…the confrontation took place on the then borderline between Vedic-Indian and Afghan-Iranian territory, beyond the Sarayu river (RV 4:30:18) near the Bolan pass in southern Afghanistan …The result of this “victory” is that the kings of both sides survive the battle (as we shall see), that the division of territory remains the same, and that the chroniclers of both sides can give their own versions to claim victory. (Elst, 2016)
As Elst points out, while in terms of geo-political implications, it resulted in status quo being maintained, the significance lies in the fact that this is the earliest battle which is recorded independently in the Indian as well as Iranian tradition. The founder of Zoroastrianism, Zarathustra’s patron Vištāspa, is said to have fought in this battle (Ābān Yašt, Yt.5.109, 5.113, 9.130). Vištāspa is also mentioned in RV.I.122.13 as Istāśva, and the profound implication of this is that Zarathuštra was contemporaneous with the Vārṣāgira battle and lived closer to 2500 BCE rather than 6th century BCE as he is generally dated by western historians.
By the end of third millennium BCE, a common culture corresponding to the Late Rig Vedic period was already in place encompassing:
- Culture of Books 5, 1, 8, 9, 10 of Rig Veda
- Zend Avesta
- Residual elements of Kassite and Mitanni people of West Asia
Now the Mitanni people are a very fascinating historical people of Iraq because of their undeniable Vedic connection. The Mitanni kingdom in northern Iraq/Syria dated to 1460-1330 BCE and the Kassites whose conquest of Mesopotamia is dated to 1677 BCE provide tangible evidence of westward migration of Indians. The Mitannis spoke the Hurrian language which had a lot of Indo-Aryan loan-words and the names of their rulers also had Indo-Aryan names. The Kassites spoke an altogether unknown language, but some of their names are definitely IA words. Not only did Indians migrate west, they held dominant leadership positions in West Asia and ruled over large swathes for a long time and influenced their culture. Talageri argues that the ancestors of the Iranians and the Mitanni migrated from within India during the period of composition of the New Books of the Rigveda long before 2000 BCE(5).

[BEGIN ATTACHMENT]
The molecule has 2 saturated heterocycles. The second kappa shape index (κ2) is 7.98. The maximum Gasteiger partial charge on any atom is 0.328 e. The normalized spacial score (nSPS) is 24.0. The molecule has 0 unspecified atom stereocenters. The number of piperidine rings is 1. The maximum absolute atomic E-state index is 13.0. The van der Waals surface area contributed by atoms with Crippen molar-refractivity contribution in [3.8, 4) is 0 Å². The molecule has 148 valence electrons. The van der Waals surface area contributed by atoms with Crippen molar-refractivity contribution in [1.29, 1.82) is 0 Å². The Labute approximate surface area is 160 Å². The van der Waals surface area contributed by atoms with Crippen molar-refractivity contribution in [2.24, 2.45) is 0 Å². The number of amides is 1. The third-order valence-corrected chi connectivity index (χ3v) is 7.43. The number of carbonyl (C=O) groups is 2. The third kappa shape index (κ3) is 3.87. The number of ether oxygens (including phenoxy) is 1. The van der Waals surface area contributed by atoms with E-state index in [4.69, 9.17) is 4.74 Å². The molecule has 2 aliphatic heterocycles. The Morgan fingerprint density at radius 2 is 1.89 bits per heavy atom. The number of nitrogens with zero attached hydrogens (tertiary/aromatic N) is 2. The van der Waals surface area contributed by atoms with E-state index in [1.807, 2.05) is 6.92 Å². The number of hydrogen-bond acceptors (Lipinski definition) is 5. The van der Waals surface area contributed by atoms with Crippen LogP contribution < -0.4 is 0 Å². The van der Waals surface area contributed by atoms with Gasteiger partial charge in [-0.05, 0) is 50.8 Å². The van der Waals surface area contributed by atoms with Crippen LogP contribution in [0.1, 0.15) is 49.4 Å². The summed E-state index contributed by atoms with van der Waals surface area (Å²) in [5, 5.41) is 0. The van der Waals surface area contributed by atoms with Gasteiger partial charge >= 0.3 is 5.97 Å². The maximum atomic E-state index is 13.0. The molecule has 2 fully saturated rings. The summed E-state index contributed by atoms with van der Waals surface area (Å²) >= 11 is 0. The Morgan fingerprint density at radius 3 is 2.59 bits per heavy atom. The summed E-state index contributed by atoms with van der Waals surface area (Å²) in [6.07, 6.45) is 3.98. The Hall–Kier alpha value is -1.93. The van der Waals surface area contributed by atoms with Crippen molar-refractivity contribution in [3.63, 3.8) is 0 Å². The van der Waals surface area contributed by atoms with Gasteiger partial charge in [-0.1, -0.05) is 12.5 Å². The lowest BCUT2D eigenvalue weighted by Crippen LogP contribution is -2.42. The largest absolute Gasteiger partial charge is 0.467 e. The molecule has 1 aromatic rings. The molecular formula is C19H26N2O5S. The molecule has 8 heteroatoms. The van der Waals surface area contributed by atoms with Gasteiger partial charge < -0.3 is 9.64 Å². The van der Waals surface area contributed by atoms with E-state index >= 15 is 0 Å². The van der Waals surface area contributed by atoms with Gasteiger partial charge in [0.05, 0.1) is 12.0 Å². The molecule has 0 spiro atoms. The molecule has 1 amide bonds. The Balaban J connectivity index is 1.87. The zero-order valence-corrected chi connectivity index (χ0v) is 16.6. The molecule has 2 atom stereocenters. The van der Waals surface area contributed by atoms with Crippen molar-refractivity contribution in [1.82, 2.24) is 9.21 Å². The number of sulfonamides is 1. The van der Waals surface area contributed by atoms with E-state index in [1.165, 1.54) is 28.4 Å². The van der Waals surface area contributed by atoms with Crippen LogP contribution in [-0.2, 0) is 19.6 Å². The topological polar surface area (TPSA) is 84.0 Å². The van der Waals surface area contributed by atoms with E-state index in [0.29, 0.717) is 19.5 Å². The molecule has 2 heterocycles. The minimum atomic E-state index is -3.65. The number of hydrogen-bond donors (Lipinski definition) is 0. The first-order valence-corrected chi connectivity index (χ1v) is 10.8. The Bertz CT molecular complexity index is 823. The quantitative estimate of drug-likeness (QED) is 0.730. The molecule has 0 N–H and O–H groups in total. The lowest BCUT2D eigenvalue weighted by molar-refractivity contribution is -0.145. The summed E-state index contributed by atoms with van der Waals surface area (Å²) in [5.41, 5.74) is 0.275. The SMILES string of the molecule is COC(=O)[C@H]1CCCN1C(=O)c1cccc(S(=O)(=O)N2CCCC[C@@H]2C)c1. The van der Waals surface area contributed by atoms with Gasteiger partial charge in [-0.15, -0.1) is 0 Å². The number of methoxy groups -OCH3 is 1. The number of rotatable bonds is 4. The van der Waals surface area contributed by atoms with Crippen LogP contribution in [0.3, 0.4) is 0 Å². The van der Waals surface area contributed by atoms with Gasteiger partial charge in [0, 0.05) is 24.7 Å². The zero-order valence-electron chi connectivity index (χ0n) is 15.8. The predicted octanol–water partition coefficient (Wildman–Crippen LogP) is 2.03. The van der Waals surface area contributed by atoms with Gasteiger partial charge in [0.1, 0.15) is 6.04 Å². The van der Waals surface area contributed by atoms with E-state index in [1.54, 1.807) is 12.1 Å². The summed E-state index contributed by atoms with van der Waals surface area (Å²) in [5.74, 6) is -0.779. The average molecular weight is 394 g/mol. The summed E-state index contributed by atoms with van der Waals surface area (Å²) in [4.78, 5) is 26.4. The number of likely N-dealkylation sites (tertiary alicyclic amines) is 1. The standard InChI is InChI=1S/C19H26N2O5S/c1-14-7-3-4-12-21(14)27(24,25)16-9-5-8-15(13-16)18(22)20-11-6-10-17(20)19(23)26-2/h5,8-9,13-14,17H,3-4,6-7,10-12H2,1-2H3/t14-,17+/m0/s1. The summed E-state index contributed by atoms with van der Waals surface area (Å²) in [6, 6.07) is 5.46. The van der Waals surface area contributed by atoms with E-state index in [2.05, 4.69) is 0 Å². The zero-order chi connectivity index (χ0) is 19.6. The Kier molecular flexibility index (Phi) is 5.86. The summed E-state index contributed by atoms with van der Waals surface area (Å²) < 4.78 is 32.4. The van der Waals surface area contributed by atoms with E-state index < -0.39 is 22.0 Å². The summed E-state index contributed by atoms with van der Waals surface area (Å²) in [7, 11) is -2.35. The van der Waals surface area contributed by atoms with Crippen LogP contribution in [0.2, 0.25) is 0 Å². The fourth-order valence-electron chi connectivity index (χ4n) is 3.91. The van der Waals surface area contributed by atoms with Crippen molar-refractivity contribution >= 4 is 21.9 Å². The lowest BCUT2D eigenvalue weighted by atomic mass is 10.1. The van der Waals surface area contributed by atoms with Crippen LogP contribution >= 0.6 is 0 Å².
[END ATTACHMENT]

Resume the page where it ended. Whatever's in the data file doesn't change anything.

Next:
While the Mitanni kingdom was also situated in Iraq, the Mitanni kings were descendants of a people who had left the ancestral Vedic areas sometime during the period of the New Books of the Rigveda, and, although they retained their ancestral names and perhaps some ancestral skills (horsemanship, etc.) and religious items (the names of some Vedic Gods), had, by and large, become completely West-Asianized and had lost all contacts with their ancestral areas. (Talageri, 2016)
Mature Harappan Phase began around 2600 BCE and covered 1 million sq. km over 1200 sites. Urban and well-planned they extended from Indus River in Sindh, covering Punjab, Haryana, to western Uttar Pradesh, and Gujarat. The cities were extremely well-planned with sophisticated civic administration. Danino says (Danino, 1999):